The LDP uses a Type-Length-Value (TLV) encoding scheme to encode the information carried in LDP messages, which are exchanged sending LDP protocol data units (PDUs) over LDP-session Transmission Control Protocol (TCP) connections. There are four categories of LDP messages currently: (i) Discovery messages, used to announce and maintain the presence of an LSR in a network; (ii) Session messages, used to establish, maintain, and terminate sessions between LDP peers; (iii) Advertisement messages, used to create, change, and delete label mapping for FECs; and (iv) Notification messages, used to provide advisory information and to signal error information.
Approximately 10 message types are currently defined for effectuating the LDP procedures. The following types are particularly notable:
(i) Hello message:
The LDP Hello messages are exchanged as part of the LDP Discovery mechanism by which an LSR discovers potential LDP peers.
(ii) Initialization message:
The Initialization message is exchanged as part of the LDP session establishment procedure. Typically, the exchange of LDP Discovery Hellos between two LSRs triggers establishment of an LDP session. In general, the LDP session establishment is provided as a two-step process involving: (a) transport connection establishment and (b) session initialization.
(iii) KeepAlive message:
An LSR sends KeepAlive messages as part of a mechanism that monitors the integrity of an LDP session transport connection.
(iv) Address message:
An LSR sends the Address message to an LDP peer to advertise its interface addresses. An LSR that receives an Address message uses the addresses it learns in order to maintain a database for mapping between peer LDP Identifiers and next hop addresses.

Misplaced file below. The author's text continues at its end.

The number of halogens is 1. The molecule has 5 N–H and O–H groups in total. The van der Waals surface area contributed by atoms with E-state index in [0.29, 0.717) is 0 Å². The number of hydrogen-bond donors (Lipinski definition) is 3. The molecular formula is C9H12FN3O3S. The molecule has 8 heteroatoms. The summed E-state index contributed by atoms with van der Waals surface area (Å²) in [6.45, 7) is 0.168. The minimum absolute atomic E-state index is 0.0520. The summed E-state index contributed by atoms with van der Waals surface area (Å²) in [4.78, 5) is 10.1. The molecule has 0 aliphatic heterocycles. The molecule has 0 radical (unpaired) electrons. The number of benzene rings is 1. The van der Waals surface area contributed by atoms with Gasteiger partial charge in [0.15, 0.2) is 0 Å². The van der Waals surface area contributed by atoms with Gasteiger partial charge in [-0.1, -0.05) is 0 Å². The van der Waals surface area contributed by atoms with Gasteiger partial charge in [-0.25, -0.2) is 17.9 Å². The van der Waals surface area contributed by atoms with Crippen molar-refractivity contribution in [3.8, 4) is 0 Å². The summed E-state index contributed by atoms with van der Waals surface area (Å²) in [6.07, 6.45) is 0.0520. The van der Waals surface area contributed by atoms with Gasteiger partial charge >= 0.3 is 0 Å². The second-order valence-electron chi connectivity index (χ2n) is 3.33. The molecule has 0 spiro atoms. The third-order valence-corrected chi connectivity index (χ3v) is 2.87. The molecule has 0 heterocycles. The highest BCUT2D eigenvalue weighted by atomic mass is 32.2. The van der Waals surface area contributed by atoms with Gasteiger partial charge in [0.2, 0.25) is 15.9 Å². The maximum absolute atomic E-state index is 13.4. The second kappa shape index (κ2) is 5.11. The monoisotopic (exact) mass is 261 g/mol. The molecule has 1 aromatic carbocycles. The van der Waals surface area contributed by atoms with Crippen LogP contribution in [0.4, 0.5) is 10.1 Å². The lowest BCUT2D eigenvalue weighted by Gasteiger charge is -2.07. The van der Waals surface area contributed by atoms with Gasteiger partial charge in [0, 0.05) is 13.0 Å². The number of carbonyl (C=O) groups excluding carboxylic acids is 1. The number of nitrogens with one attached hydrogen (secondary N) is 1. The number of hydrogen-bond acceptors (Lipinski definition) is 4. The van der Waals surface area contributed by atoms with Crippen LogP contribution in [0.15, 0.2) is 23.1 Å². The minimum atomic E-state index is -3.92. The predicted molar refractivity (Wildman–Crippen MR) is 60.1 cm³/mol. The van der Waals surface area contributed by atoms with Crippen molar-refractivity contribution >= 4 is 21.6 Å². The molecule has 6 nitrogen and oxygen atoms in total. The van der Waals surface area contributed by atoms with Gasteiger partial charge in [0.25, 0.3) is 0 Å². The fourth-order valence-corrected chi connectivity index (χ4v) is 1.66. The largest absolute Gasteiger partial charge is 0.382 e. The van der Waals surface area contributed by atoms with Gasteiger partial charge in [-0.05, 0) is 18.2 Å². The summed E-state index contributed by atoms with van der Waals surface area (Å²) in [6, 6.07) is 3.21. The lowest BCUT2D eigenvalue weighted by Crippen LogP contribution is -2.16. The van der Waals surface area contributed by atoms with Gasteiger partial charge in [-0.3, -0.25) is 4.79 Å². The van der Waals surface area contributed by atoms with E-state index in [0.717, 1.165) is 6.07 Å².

(v) Address Withdraw message:
An LSR sends the Address Withdraw message to an LDP peer to withdraw previously advertised interface addresses.
In accordance with the teachings of the present invention, two additional messages are provided as part of what may be referred to as “Extended LDP” for the purpose of resource allocation by way of muxing and demuxing the resources between the aggregate-side nodes and the distribution-side nodes within the access network portion 244 described in reference to FIG. 2 set forth hereinabove. These messages are presently labeled as the “setup-to_N” and “teardown-from_M” messages, the use of which will be described in greater detail hereinbelow.
Referring now to FIGS. 4A and 4B, a flow diagram is depicted therein for illustrating a presently preferred exemplary embodiment of the resource allocation method in accordance with the teachings of the present invention. It should be appreciated by those of ordinary skill in the art upon reference hereto that the network terminations, the WL-DSLAM module, NMS database and the POP module, all of which have been described hereinabove, may be characterized as LDP peers or nodes in accordance herewith. As provided in step 402, the WL-DSLAM module determines from the NMS that it is part of a particular access network portion, and on a specific branch having a particular aggregate bandwidth. Preferably, this determination is performed in conjunction with the initial discovery ofLSRs in accordance with the LDP Discovery mechanism. The WL-DSLAM then executes a continuity test with its aggregate side as well as the distribution side (steps 404 and 406, respectively) by sending test patterns on a dedicated test virtual circuit (VC).
A determination is made by the WL-DSLAM with respect to the available resources on both the aggregate side and the distribution side (step 408). The resource types typically include bandwidth availability and/or requirements, and QOS parameters such as end-to-end packet delay, jitter, loss, and throughput utilization. The WL-DSLAM requests the NMS for subscribers' service profiles, each of which is associated with a network termination node in the WLL of the access network portion (step 410).
Continuing to refer to FIGS. 4A and 4B, the available resources as determined in step 408 are then allocated by using the Extended LDP procedures and messages propagated among the concerned nodes (step 412), now connected in appropriate LSPs. Further, as shown in step 412, resource supervision by the NMS is maintained preferably as a background process, in conjunction with appropriate LDP control.